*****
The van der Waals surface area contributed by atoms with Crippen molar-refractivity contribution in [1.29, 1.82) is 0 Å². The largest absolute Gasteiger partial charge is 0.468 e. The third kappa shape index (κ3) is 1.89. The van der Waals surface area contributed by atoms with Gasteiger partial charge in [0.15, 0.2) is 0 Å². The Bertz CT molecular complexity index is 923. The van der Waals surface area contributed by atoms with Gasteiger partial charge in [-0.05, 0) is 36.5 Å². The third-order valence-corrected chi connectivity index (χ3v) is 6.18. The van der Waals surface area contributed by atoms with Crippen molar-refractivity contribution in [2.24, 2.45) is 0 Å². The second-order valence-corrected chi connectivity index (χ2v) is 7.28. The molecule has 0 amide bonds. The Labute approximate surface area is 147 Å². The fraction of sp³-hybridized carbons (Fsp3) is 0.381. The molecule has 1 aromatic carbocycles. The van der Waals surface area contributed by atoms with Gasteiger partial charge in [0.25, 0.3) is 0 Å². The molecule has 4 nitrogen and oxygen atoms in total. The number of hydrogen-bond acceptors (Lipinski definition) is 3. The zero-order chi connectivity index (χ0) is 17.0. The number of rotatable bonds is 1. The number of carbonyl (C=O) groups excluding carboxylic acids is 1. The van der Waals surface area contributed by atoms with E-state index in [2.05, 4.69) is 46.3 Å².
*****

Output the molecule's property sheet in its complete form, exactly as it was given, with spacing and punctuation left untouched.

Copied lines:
The van der Waals surface area contributed by atoms with Crippen molar-refractivity contribution in [1.29, 1.82) is 0 Å². The largest absolute Gasteiger partial charge is 0.468 e. The third kappa shape index (κ3) is 1.89. The van der Waals surface area contributed by atoms with Gasteiger partial charge in [0.15, 0.2) is 0 Å². The Bertz CT molecular complexity index is 923. The van der Waals surface area contributed by atoms with Gasteiger partial charge in [-0.05, 0) is 36.5 Å². The third-order valence-corrected chi connectivity index (χ3v) is 6.18. The van der Waals surface area contributed by atoms with Crippen molar-refractivity contribution in [2.24, 2.45) is 0 Å². The second-order valence-corrected chi connectivity index (χ2v) is 7.28. The molecule has 0 amide bonds. The Labute approximate surface area is 147 Å². The fraction of sp³-hybridized carbons (Fsp3) is 0.381. The molecule has 1 aromatic carbocycles. The van der Waals surface area contributed by atoms with Gasteiger partial charge in [0.25, 0.3) is 0 Å². The molecule has 4 nitrogen and oxygen atoms in total. The number of hydrogen-bond acceptors (Lipinski definition) is 3. The zero-order chi connectivity index (χ0) is 17.0. The number of rotatable bonds is 1. The number of carbonyl (C=O) groups excluding carboxylic acids is 1. The van der Waals surface area contributed by atoms with E-state index in [2.05, 4.69) is 46.3 Å².